My adjournment matter is for the Minister for Environment, Climate Change and Water, and I am pleased to see that she is here in the house.
I wish to address recommendation 9 of the Senate inquiry into the impacts of the Murray-Darling Basin plan and to call on the minister to confirm that the Victorian government will not participate in or appoint a judicial inquiry into the operation of the Goulburn-Murray Water Connections Project.
My electorate is represented by irrigated agriculture. It supports one-third of Victoria’s dairy production and milk processing factories that value-add to the product. Irrigation also supports our production of a significant part of the state’s stone fruit and is also well known for its productive agriculture.
The Senate inquiry into the impacts of the Murray-Darling Basin plan is the latest in a line of reports, reviews and recommendations in relation to the connections project. Firstly, there was the Ombudsman report of 2011 investigating the food bowl project, the largest irrigation modernisation scheme in this country, which was undertaken by the Northern Victoria Irrigation Renewal Project.
While the Ombudsman’s report found that the project was on budget and on time it found that there were a number of concerns, particularly around governance. One of its recommendations was that it be subsumed into Goulburn-Murray Water. This process inevitably led to delays as the Northern Victoria Irrigation Renewal Project was merged into an already existing large bureaucratic organisation.
The Victorian government undertook a midterm review of the project last November. There is some $800 million left in federal funding to complete the connections project. The midterm review last November made it clear that continuing the project without change would involve significant budget and time overruns and would not produce the desired outcomes. Armed with the advice from the midterm review that the ‘do-nothing’ option was a road to nowhere, the Victorian government put in place changes to the project and is currently negotiating a reset of the contractual obligations with the federal government.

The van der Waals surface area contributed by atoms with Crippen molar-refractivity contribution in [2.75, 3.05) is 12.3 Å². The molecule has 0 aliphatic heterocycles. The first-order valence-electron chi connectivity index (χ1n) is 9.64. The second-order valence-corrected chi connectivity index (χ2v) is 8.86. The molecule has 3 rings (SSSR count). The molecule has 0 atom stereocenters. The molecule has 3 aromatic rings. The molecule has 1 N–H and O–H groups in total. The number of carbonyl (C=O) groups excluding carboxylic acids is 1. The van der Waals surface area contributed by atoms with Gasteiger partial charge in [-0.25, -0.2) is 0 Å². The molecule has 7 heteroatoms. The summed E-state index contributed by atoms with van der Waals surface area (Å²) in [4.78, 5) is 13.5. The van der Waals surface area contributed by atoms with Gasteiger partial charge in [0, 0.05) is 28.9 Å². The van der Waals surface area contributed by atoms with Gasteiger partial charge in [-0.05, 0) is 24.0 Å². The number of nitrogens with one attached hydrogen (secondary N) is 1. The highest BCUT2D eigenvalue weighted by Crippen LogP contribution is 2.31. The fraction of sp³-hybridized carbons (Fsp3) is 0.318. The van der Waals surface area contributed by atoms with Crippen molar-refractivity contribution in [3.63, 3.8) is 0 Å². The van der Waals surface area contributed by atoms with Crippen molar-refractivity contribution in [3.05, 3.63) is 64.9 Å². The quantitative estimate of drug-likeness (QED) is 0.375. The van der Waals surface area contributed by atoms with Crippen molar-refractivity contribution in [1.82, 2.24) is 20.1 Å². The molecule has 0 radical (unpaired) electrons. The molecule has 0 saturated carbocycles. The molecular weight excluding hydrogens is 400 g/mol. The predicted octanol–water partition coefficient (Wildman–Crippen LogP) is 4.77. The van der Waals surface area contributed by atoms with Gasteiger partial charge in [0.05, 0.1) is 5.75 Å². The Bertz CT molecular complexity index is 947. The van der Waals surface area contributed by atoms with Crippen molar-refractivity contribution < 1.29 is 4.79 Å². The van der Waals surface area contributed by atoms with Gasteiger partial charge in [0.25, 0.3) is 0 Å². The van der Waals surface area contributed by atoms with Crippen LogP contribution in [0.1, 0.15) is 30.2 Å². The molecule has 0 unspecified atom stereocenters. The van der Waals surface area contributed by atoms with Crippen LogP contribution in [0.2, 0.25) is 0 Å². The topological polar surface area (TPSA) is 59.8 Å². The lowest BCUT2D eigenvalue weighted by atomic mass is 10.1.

I attended a meeting in Echuca where the water minister announced changes to the project, including the appointment of a project control group and a stakeholder consultative committee to take over the project. Most of the complaints that were heard at that meeting and that I have heard throughout my time as a member are about the delays in the delivery of the project. People are concerned about the project being completed on time.
While there might have been useful recommendations in the Senate’s report, I was very disappointed to see that one recommendation was for a judicial inquiry — and potentially an audit — into the operation of Goulburn-Murray Water’s connections project. Irrigators in my electorate are already in report overload, and this is the final straw. They want action on their farms, in their paddocks and on their channels, not on paper.